When Dr. Burton Hutman moved to Miami and found work at the University of Miami/Jackson Memorial health system in 1970, the state lacked suitable care centers for the mentally ill. Often, those with mental illness were jailed.
This bothered Hutman, his children said.
That year, Hutman established a crisis intervention center at the University of Miami and defined criteria for admitting mentally ill patients into this pioneering emergency room facility. Two years later, in 1972, he helped lobby for adoption of the Baker Act in Florida, which allows for the involuntary institutionalization and examination of a person who could pose a risk to him or herself, or others.
“He had passion for the poor and the underdog and a lot of mental health [cases] were criminalized in those days,” said Wayne Hutman, his oldest son. “He came from Washington, [D.C.], and New York, and they were more advanced in that respect. In the south, he was trying to improve the day-to-day conditions for those who were mentally ill. He was trying to give them humane treatment and the medications to turn their lives around.”
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Hutman died Dec. 24, at age 84, in Miami Beach. During his career, he spent 10 years at the UM center and about seven years as associate dean in the medical school at the American University of the Caribbean in Montserrat. He was also medical director at Landmark Learning Center in North Miami Beach and North Miami Community Mental Health Center, and did consulting work at South Florida Evaluation and Treatment Center.
Hutman continued to practice — except on the Sabbath — until his final retirement at 77. An attempt at retirement at age 65 lasted about six months.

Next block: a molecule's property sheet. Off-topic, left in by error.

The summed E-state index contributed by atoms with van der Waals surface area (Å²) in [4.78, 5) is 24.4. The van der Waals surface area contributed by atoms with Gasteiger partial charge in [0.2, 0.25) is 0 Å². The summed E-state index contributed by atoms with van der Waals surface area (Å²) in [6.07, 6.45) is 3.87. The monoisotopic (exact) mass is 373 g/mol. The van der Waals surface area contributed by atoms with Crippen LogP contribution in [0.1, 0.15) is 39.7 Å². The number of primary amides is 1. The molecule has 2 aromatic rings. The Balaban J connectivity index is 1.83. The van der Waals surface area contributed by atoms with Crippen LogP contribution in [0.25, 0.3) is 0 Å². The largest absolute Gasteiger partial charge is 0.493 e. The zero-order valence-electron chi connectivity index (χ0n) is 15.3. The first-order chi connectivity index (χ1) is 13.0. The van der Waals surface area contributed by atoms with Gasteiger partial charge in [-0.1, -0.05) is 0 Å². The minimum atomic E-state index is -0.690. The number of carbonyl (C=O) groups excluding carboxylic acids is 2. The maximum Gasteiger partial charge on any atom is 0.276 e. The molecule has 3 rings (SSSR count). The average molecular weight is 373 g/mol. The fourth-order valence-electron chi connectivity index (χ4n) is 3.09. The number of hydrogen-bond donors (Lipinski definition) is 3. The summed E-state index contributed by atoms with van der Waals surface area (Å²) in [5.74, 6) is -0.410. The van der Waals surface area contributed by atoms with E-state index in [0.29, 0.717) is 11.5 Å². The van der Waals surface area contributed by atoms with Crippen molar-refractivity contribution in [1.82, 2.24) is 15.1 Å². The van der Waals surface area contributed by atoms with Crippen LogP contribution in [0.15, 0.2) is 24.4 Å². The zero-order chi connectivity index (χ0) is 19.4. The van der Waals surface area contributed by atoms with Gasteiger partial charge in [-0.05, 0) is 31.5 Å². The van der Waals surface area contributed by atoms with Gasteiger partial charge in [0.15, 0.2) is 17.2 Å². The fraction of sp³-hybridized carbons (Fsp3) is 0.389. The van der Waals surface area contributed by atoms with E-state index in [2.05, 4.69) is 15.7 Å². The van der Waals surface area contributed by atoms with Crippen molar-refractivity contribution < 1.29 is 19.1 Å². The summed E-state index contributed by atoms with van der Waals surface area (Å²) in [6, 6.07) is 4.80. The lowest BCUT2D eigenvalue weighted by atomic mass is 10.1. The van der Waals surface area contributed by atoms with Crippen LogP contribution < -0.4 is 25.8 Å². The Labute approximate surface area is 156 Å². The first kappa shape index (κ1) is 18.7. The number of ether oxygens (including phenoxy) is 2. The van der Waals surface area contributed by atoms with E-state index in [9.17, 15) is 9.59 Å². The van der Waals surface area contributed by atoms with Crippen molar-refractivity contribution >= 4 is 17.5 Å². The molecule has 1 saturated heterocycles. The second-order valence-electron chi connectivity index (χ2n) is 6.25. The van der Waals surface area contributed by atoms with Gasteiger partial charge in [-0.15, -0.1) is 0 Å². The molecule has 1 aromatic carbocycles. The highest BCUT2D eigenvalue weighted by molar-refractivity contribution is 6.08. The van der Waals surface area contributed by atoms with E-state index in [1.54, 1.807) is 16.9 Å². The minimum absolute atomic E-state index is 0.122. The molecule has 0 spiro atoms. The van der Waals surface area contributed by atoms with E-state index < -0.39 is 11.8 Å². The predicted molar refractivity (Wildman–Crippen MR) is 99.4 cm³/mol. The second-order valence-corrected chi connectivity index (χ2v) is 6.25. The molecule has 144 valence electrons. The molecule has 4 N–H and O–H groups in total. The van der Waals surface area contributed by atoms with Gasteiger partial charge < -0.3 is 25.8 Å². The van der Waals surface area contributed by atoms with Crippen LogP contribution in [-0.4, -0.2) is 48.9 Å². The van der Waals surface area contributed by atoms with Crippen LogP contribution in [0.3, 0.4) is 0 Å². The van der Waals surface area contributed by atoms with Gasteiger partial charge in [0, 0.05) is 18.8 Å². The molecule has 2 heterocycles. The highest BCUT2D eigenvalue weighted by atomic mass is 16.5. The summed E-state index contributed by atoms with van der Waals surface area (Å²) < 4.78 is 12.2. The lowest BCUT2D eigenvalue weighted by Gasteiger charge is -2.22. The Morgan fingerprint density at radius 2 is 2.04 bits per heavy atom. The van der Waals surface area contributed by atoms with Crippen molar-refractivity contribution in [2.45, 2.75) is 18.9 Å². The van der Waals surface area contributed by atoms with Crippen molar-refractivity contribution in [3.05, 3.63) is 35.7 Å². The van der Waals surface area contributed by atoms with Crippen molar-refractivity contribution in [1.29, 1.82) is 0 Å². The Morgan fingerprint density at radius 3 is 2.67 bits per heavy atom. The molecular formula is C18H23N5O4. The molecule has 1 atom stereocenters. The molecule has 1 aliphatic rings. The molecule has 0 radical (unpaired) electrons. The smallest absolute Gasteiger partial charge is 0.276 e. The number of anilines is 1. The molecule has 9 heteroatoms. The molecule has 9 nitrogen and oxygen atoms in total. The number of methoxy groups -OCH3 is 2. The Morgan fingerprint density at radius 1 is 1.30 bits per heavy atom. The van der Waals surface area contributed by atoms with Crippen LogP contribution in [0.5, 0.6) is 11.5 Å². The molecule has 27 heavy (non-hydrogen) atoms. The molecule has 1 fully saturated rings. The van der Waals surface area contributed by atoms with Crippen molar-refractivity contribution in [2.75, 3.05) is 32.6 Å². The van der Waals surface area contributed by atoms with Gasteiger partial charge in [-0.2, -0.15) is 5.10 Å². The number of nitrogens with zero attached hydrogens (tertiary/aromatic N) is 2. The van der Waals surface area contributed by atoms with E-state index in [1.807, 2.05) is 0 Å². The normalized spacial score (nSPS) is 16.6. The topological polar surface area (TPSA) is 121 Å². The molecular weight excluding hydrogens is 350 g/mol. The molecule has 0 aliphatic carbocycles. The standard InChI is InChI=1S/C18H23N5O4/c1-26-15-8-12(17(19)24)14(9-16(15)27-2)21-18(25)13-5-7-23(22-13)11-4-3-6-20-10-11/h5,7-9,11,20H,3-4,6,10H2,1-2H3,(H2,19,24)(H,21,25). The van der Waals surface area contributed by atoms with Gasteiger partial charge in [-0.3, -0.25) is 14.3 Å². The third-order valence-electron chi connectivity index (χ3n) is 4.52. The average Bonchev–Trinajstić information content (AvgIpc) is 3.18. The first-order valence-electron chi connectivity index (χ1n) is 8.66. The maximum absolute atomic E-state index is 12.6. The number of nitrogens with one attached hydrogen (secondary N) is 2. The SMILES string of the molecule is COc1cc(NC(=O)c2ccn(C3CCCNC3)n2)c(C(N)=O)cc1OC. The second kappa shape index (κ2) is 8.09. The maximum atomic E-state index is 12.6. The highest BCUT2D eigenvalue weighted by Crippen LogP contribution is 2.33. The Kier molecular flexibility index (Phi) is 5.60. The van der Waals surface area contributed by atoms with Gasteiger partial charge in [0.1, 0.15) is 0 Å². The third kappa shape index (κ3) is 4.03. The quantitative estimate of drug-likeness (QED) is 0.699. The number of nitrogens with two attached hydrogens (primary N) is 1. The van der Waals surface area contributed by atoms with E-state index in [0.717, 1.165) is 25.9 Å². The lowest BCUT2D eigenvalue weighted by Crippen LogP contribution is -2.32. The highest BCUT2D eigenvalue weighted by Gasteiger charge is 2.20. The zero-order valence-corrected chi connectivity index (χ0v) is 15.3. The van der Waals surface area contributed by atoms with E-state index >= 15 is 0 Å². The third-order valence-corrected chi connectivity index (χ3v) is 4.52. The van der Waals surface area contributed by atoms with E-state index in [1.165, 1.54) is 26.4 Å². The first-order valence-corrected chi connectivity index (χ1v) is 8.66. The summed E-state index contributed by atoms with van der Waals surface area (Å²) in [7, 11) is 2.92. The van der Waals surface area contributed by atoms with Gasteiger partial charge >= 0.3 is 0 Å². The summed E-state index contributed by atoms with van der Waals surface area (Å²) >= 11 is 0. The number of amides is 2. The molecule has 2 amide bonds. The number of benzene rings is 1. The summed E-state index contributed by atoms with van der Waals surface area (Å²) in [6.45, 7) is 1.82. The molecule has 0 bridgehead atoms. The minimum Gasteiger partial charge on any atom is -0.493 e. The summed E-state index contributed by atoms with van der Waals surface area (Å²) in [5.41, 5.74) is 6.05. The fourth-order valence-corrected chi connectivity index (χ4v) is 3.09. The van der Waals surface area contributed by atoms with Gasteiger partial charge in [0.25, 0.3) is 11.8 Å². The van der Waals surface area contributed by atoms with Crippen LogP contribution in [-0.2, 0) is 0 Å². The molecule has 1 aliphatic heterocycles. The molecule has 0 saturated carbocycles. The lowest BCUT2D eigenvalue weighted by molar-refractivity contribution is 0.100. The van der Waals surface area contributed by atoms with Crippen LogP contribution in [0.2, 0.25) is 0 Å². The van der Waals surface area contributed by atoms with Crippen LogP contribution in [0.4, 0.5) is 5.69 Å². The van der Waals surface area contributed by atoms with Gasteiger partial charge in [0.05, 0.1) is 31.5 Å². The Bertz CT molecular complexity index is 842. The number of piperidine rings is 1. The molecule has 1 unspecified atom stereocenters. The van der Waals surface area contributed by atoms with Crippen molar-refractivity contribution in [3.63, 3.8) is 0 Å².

Instead, he became a locum tenen (a Latin phrase for someone who substitutes for another) for doctors on leave at various medical facilities in Florida, Ohio and California. He would often work with the homeless in Key West, too.
“He was one of the kindest and most compassionate people I’ve ever known,” his daughter, Cherie Levi, said. “He couldn’t tolerate negative talk and was always about being uplifting and helping and making people feel they are important. … Any act of kindness, even if it was just as simple as taking time to speak to them in a nice way to comfort them. That was really his driving force.”
Hutman, born in New York on Feb. 6, 1932, studied psychiatry, graduated from John Hopkins University and the University of Pittsburgh’s medical school. He served in the Navy as a lieutenant commander and helped fellow servicemen and women with traumatic stress and other related issues.
“He was always intrigued by the way the human mind worked,” Levi said. “It fascinated him that it could be just one chemical off in your body that might make you hear voices or behave in a certain way. All those things drove him in that direction.”
Hutman is also survived by his wife of 55 years, Jacqueline; sons Bernard and Michael; and 11 grandchildren. Services were held.